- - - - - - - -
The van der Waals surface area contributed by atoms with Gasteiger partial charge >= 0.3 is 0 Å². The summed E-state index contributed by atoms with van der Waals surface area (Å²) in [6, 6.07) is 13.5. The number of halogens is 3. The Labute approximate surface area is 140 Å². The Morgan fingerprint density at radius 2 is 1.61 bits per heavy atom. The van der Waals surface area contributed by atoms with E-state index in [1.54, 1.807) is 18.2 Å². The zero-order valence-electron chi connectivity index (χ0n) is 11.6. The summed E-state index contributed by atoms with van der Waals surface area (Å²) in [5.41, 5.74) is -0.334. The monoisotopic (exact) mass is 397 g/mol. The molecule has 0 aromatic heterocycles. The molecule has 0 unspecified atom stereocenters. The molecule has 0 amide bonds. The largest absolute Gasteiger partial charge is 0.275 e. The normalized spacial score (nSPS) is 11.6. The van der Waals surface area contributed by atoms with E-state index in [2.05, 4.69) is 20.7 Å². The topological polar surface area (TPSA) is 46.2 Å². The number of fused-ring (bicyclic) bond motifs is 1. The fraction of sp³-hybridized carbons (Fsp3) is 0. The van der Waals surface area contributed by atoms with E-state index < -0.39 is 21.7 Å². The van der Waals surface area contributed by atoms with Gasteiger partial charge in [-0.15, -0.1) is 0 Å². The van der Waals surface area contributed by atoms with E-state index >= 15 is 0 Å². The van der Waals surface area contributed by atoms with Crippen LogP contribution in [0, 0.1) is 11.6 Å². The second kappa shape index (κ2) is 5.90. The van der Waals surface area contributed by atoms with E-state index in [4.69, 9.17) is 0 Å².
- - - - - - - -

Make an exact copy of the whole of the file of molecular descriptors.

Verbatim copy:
The van der Waals surface area contributed by atoms with Gasteiger partial charge >= 0.3 is 0 Å². The summed E-state index contributed by atoms with van der Waals surface area (Å²) in [6, 6.07) is 13.5. The number of halogens is 3. The Labute approximate surface area is 140 Å². The Morgan fingerprint density at radius 2 is 1.61 bits per heavy atom. The van der Waals surface area contributed by atoms with E-state index in [1.54, 1.807) is 18.2 Å². The zero-order valence-electron chi connectivity index (χ0n) is 11.6. The summed E-state index contributed by atoms with van der Waals surface area (Å²) in [5.41, 5.74) is -0.334. The monoisotopic (exact) mass is 397 g/mol. The molecule has 0 aromatic heterocycles. The molecule has 0 unspecified atom stereocenters. The molecule has 0 amide bonds. The largest absolute Gasteiger partial charge is 0.275 e. The normalized spacial score (nSPS) is 11.6. The van der Waals surface area contributed by atoms with E-state index in [2.05, 4.69) is 20.7 Å². The topological polar surface area (TPSA) is 46.2 Å². The number of fused-ring (bicyclic) bond motifs is 1. The fraction of sp³-hybridized carbons (Fsp3) is 0. The van der Waals surface area contributed by atoms with E-state index < -0.39 is 21.7 Å². The van der Waals surface area contributed by atoms with Gasteiger partial charge in [-0.15, -0.1) is 0 Å². The van der Waals surface area contributed by atoms with E-state index >= 15 is 0 Å². The van der Waals surface area contributed by atoms with Crippen LogP contribution in [0, 0.1) is 11.6 Å². The second kappa shape index (κ2) is 5.90. The van der Waals surface area contributed by atoms with E-state index in [4.69, 9.17) is 0 Å².